In March, Congress passed omnibus funding legislation that will keep the federal government open until the end of September. Within this legislation were provisions to extend key federal public lands programs that provide important revenue to county governments around our state: Secure Rural Schools (SRS) and Payments In-Lieu of Taxes (PILT).
Congress also reauthorized the SRS program for another two years in the omnibus. SRS was enacted in 2000 to compensate for steep reductions in revenues from timber harvests, which resulted from national policies that substantially diminished revenue-generating activities within federal forests. On May 8 the federal government announced that SRS payments would be released in short order.
Congresswoman Cathy McMorris Rodgers played an important role in getting SRS reauthorized by sponsoring the initial legislation to continue the program, which garnered 57 bipartisan cosponsors. She kept the pressure on party leaders in public and private to include it in the final omnibus spending package.
Washington receives the fourth greatest amount of SRS nationwide. This year, counties and schools around the state can count on approximately $16 million to keep teachers in our classrooms, provide support for emergency services and conduct search and rescue operations on public lands. These much-needed streams of revenue will ensure we deliver services on-time in the months ahead.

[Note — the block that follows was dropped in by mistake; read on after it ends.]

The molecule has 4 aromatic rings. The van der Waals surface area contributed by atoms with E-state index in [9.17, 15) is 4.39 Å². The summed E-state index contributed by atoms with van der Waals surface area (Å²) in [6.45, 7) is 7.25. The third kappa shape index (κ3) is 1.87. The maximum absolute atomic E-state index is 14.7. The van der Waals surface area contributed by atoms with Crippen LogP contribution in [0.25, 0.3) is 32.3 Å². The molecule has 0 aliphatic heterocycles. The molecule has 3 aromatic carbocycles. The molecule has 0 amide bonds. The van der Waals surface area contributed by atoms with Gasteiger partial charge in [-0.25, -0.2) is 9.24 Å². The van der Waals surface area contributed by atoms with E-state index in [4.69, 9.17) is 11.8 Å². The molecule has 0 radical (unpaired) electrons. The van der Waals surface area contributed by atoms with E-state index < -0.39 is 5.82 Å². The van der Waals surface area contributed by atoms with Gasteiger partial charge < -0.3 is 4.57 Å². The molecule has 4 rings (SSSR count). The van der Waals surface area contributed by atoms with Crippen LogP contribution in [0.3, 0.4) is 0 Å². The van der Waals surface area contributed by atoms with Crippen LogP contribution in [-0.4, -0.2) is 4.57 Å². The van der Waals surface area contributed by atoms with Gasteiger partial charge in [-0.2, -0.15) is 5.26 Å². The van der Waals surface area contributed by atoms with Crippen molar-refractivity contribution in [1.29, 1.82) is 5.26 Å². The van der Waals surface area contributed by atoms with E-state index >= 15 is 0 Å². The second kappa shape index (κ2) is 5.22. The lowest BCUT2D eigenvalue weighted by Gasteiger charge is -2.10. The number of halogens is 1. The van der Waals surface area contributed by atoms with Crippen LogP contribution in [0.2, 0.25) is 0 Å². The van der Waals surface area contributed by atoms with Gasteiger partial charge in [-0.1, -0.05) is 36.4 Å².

The omnibus also fully funded Payments In-Lieu of Taxes (PILT) at $530 million, an historic funding level for the program, and $65 million more than last year. PILT was established for county governments with large tracts of untaxable federal land within their jurisdiction to make up some of the lost tax revenue.
Washington is a major recipient of PILT. Last year, counties in our state received over $21.3 million in PILT. Lincoln County alone received over $235,000 from this vital program. Our county, as well as many others around the state, relies on PILT to provide crucial government services such infrastructure and road maintenance, law enforcement, solid waste disposal and many other government services.
The omnibus bill also created new tools for active forest management and a comprehensive wildfire funding fix, reducing the threats we in the West face from catastrophic wildfires. These provisions are major victories for public lands counties, and will assist in creating healthy, resilient landscapes that are less susceptible to wildfire.
Our nation’s capital might seem far away. Actions there can feel distant or disconnected. But with renewed support for the PILT and SRS programs, and important forestry fixes, Congress has moved to keep Lincoln County healthy, vibrant and safe.
Scott Hutsell is commissioner of Lincoln County District 2.